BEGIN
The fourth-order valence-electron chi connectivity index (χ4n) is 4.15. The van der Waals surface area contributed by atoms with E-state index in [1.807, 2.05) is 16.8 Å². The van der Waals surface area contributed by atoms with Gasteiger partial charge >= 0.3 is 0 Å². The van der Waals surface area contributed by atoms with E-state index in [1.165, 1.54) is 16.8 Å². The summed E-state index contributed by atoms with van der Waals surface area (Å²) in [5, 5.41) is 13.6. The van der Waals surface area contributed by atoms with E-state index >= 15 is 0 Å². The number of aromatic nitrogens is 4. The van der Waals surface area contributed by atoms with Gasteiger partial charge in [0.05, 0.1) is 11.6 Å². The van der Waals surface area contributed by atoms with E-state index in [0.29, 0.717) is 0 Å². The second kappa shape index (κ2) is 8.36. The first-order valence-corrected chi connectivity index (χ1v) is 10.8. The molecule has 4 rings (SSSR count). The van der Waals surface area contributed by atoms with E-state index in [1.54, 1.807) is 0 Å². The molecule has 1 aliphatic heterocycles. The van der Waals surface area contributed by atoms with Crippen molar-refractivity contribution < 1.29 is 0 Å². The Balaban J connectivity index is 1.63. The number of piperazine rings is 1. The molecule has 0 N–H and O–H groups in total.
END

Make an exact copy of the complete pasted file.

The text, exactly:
The fourth-order valence-electron chi connectivity index (χ4n) is 4.15. The van der Waals surface area contributed by atoms with E-state index in [1.807, 2.05) is 16.8 Å². The van der Waals surface area contributed by atoms with Gasteiger partial charge >= 0.3 is 0 Å². The van der Waals surface area contributed by atoms with E-state index in [1.165, 1.54) is 16.8 Å². The summed E-state index contributed by atoms with van der Waals surface area (Å²) in [5, 5.41) is 13.6. The van der Waals surface area contributed by atoms with E-state index >= 15 is 0 Å². The number of aromatic nitrogens is 4. The van der Waals surface area contributed by atoms with Gasteiger partial charge in [0.05, 0.1) is 11.6 Å². The van der Waals surface area contributed by atoms with E-state index in [0.29, 0.717) is 0 Å². The second kappa shape index (κ2) is 8.36. The first-order valence-corrected chi connectivity index (χ1v) is 10.8. The molecule has 4 rings (SSSR count). The van der Waals surface area contributed by atoms with E-state index in [1.54, 1.807) is 0 Å². The molecule has 1 aliphatic heterocycles. The van der Waals surface area contributed by atoms with Crippen molar-refractivity contribution < 1.29 is 0 Å². The Balaban J connectivity index is 1.63. The number of piperazine rings is 1. The molecule has 0 N–H and O–H groups in total.